You cannot lift the wage-earner by pulling down the wage-payer.
You cannot help the poor by destroying the rich.
You cannot keep out of trouble by spending more than your income.
You cannot... [more] posted to MetaFilter by hama7at 10:17 AM on May 2, 2004
the debating equivalent of an atomic bomb. Devastating!
Thanks for your invaluable contribution.
I do not know how many times I can repeat that the Fair Tax system is incredibly beneficial to everyone. The "poor" will not be penalized, everyone will benefit, the expense of several bureaucracies will evaporate, leaving more money for the taxpayer. It's quite straightforward.
it must therefore logically follow that the flat tax must be good.
It's not a flat tax. It's a consumption tax.
dead giveaway that have no clue whatsoever about bureacracies.
The IRS will no longer exist. Enough said. posted to MetaFilter by hama7at 3:14 PM on May 2, 2004
Someone has to collect the sales tax and enforce compliance, and bureaucracies protect themselves, so it'll be the IRS that'll do tihs.
Possibly, but my understanding of the Fair Tax is that the state tax agencies would enforce compliance because they are familiar with the state vendors, businesses, and other taxpayers. Certainly there would be an organization in Washington DC to collect the state funds, but it would bear little or no resemblance to... [more] posted to MetaFilter by hama7at 3:34 PM on May 2, 2004
If you want roads, public parks, universal healthcare, social security, public education, common defense, or protection of your rights (to name a few benefits), the government is the only source for those services
I must vehemently disagree almost entirely.
Roads: state responsibility. Public parks: state responsibility. Social security: bankrupt, awful, socialist idea which should have never been enacted, because people... [more] posted to MetaFilter by hama7at 7:50 AM on May 3, 2004
United States makes a very poor showing in ameliorating poverty.
In any case, the Fair Tax, as far as any evidence that has been presented here seems to show, does not eliminate programs which provide for people who cannot provide for themselves, it merely shifts the collection of taxes from a penalty-based system to a consumption-based one, effectively... [more] posted to MetaFilter by hama7at 1:07 PM on May 3, 2004
But you were only talking about income tax, weren't you? That's legitimate, but please label it as such.
It's true that the poor do not pay income taxes now, but I was talking about the Fair Tax and it's ramifications on the poor, which is taking up an inordinate amount of space in this thread.
With a consumption tax, the money would be refunded, which is much fairer than the current system, I'm sure anyone would agree. posted to MetaFilter by hama7at 1:26 PM on May 3, 2004
I am also afraid that those health statistics suggest that your assumed opprotunity is simply not working to improve quality of life in the United States.
I disagree, but that has nothing to do with the Fair Tax. posted to MetaFilter by hama7at 8:20 AM on May 4, 2004
It's just this tingly feeling that I have. posted to MetaFilter by hama7at 5:02 PM on May 5, 2004
Did the Pol Pot era, which used angkor as a symbol of nationalism and pride, look more like a facist regime or Maoist? even when he and this denziens proclaimed the end of history, establishing the "Year Zero"?
Similarly, the Maoist revolutionary goal of eliminating the "Four Olds" meaning: old thought, culture habits, and customs, toward some utopian (distopian) ideal led to massacres unparalled in history and despite the... [more] posted to MetaFilter by hama7at 5:40 PM on May 4, 2004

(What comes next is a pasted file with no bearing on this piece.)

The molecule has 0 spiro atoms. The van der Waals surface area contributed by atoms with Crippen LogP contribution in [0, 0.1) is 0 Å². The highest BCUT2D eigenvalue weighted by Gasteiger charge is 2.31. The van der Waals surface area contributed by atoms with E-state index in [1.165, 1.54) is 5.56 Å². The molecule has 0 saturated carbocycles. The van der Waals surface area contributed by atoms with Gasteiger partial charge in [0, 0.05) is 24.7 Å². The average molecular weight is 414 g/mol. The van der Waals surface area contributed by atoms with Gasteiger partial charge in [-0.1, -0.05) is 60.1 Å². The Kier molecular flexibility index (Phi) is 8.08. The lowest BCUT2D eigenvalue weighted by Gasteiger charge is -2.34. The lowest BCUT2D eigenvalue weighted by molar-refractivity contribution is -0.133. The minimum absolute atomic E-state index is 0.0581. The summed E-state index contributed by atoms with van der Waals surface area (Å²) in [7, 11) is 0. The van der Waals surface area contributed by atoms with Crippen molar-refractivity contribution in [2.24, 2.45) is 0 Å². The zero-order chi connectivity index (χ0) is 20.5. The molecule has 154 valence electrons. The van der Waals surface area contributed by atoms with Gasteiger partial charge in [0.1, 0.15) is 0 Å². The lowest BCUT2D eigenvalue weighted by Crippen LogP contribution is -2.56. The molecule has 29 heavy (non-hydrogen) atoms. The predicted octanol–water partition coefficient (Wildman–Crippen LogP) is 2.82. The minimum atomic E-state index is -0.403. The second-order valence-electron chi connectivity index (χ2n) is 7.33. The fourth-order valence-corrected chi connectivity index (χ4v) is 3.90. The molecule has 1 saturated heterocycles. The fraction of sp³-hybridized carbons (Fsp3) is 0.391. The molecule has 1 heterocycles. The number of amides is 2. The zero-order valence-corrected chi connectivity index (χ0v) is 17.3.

I don't want to sound like an apologist. More of a skeptic, really. But those pictures and the story strike me as faked.
Which would be easy enough to do. Is "the Mirror" a reputable source? Like the Enquirer or the Star? its hard to believe that anyone would do such a thing, let alone be fool enough to take pictures of it, but stranger things have happened. The interview also sounded ridiculously fake, and scripted out of some... [more] posted to MetaFilter by hama7at 5:57 AM on May 1, 2004
Such abuses, carried out by occupying armies, are simply a statistical reality for the reason cbrody suggests.
But here, we're not talking about "such abuses", we're talking about accusing, accurately or not, British soldiers of abusing prisoners, or worse, which is against the Geneva Convention, prosecutable by law.
You're suggesting that soldiers are not human, not subject to the rules. My argument is that... [more] posted to MetaFilter by hama7at 6:55 AM on May 1, 2004
As such, if true, the correct link would be to the Geneva Convention relative to the Protection of Civilian Persons in Time of War.
Good point. Many thanks, kaemaril. posted to MetaFilter by hama7at 7:27 AM on May 1, 2004
but those units aren't usually officially acknowledged.
Neither is sasquatch, for good reason, but nice of you to spin conspiracy to cast what little aspersion possible on the honor of our troops.
I'm not arguing a "boys will be boys" position exactly,
You're arguing a position which is couched in a resentment and disdain for the military, which is not surprising.... [more] posted to MetaFilter by hama7at 9:21 AM on May 1, 2004
I'm arguing that US, british, and coalition forces have been placed, through reckless decision making and exceptionally poor planning on the part of the politicians who set this whole mess in motion, in an untenable situation which is only going to get worse.
Fine. I argue that the situation is not only tenable, but despite the constraint carping and naysaying by seditious traitors like senator Kennedy (and quite possibly typical media lefties like... [more] posted to MetaFilter by hama7at 3:31 PM on May 1, 2004
Y'know what I mean...? The actual subject I’ve been talking about this whole thread.
This has gotten to be more about your ego than the facts, uncanny hengeman.
Not really, when he's on topic and right.
The topic is not what happened during World War two and how much matteo despises the United States, (which to a slice of lukewarm luncheon meat should be ponderously, morbidly... [more] posted to MetaFilter by hama7at 8:33 AM on May 3, 2004
Hanafuda is a Japanese card game evolved from Western-style playing cards introduced by the Dutch in the 16th century (or the Portugese in the 17th century, nobody seems to know for sure) and a Heian period court pastime called Kacho-awase (literally meaning "matching birds and flowers") Hanafuda consists of 12 suits of four cards each. Each of the 12 suits is represented by trees, shrubs, or flowers, each corresponding to a particular month of the year. (cards with plum trees... [more] posted to MetaFilter by hama7at 8:38 AM on May 2, 2004
The blockquote above can be found with other information here. posted to MetaFilter by hama7at 8:41 AM on May 2, 2004